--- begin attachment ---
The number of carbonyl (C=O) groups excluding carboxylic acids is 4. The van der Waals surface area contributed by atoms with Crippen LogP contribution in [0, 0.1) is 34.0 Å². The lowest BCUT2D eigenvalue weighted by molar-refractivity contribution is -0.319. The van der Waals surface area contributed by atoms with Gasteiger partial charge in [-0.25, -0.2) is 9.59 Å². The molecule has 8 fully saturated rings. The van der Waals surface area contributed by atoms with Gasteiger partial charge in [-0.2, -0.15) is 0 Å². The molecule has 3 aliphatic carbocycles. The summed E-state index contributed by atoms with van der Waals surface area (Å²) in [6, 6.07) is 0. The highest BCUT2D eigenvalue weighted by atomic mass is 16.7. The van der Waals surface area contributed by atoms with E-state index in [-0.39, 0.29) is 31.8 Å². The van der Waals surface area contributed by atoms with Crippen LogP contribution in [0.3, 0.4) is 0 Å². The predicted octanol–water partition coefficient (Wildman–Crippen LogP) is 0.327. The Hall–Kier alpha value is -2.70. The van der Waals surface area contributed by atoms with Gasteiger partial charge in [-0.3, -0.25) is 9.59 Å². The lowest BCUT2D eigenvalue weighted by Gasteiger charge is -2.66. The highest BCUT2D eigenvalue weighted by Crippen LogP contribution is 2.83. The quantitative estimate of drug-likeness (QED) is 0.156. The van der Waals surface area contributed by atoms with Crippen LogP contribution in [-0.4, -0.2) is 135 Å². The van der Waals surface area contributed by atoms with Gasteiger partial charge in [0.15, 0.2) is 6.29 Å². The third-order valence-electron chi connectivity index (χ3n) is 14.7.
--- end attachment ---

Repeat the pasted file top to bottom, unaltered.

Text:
The number of carbonyl (C=O) groups excluding carboxylic acids is 4. The van der Waals surface area contributed by atoms with Crippen LogP contribution in [0, 0.1) is 34.0 Å². The lowest BCUT2D eigenvalue weighted by molar-refractivity contribution is -0.319. The van der Waals surface area contributed by atoms with Gasteiger partial charge in [-0.25, -0.2) is 9.59 Å². The molecule has 8 fully saturated rings. The van der Waals surface area contributed by atoms with Gasteiger partial charge in [-0.2, -0.15) is 0 Å². The molecule has 3 aliphatic carbocycles. The summed E-state index contributed by atoms with van der Waals surface area (Å²) in [6, 6.07) is 0. The highest BCUT2D eigenvalue weighted by atomic mass is 16.7. The van der Waals surface area contributed by atoms with E-state index in [-0.39, 0.29) is 31.8 Å². The van der Waals surface area contributed by atoms with Crippen LogP contribution in [0.3, 0.4) is 0 Å². The predicted octanol–water partition coefficient (Wildman–Crippen LogP) is 0.327. The Hall–Kier alpha value is -2.70. The van der Waals surface area contributed by atoms with Gasteiger partial charge in [-0.3, -0.25) is 9.59 Å². The lowest BCUT2D eigenvalue weighted by Gasteiger charge is -2.66. The highest BCUT2D eigenvalue weighted by Crippen LogP contribution is 2.83. The quantitative estimate of drug-likeness (QED) is 0.156. The van der Waals surface area contributed by atoms with Crippen LogP contribution in [-0.4, -0.2) is 135 Å². The van der Waals surface area contributed by atoms with Gasteiger partial charge in [0.15, 0.2) is 6.29 Å². The third-order valence-electron chi connectivity index (χ3n) is 14.7.